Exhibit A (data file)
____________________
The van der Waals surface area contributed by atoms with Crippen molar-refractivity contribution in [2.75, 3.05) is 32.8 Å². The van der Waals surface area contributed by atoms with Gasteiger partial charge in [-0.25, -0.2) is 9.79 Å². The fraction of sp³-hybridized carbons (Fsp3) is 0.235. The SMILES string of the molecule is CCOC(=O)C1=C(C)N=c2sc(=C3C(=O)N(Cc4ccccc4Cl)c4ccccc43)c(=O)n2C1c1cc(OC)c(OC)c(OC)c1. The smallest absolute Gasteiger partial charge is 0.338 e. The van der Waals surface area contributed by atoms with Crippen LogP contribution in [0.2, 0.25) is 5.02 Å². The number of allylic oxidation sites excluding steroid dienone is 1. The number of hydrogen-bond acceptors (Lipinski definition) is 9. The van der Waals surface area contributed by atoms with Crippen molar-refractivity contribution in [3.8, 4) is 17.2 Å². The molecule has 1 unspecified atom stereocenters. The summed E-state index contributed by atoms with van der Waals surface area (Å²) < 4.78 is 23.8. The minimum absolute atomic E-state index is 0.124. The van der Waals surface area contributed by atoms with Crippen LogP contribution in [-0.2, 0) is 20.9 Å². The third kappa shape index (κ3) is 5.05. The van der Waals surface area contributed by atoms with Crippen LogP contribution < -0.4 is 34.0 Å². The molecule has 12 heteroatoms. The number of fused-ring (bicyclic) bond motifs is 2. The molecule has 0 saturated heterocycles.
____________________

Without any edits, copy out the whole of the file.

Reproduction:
The van der Waals surface area contributed by atoms with Crippen molar-refractivity contribution in [2.75, 3.05) is 32.8 Å². The van der Waals surface area contributed by atoms with Gasteiger partial charge in [-0.25, -0.2) is 9.79 Å². The fraction of sp³-hybridized carbons (Fsp3) is 0.235. The SMILES string of the molecule is CCOC(=O)C1=C(C)N=c2sc(=C3C(=O)N(Cc4ccccc4Cl)c4ccccc43)c(=O)n2C1c1cc(OC)c(OC)c(OC)c1. The smallest absolute Gasteiger partial charge is 0.338 e. The van der Waals surface area contributed by atoms with Crippen LogP contribution in [0.2, 0.25) is 5.02 Å². The number of allylic oxidation sites excluding steroid dienone is 1. The number of hydrogen-bond acceptors (Lipinski definition) is 9. The van der Waals surface area contributed by atoms with Crippen molar-refractivity contribution in [3.8, 4) is 17.2 Å². The molecule has 1 unspecified atom stereocenters. The summed E-state index contributed by atoms with van der Waals surface area (Å²) < 4.78 is 23.8. The minimum absolute atomic E-state index is 0.124. The van der Waals surface area contributed by atoms with Crippen LogP contribution in [-0.2, 0) is 20.9 Å². The third kappa shape index (κ3) is 5.05. The van der Waals surface area contributed by atoms with Crippen LogP contribution < -0.4 is 34.0 Å². The molecule has 12 heteroatoms. The number of fused-ring (bicyclic) bond motifs is 2. The molecule has 0 saturated heterocycles.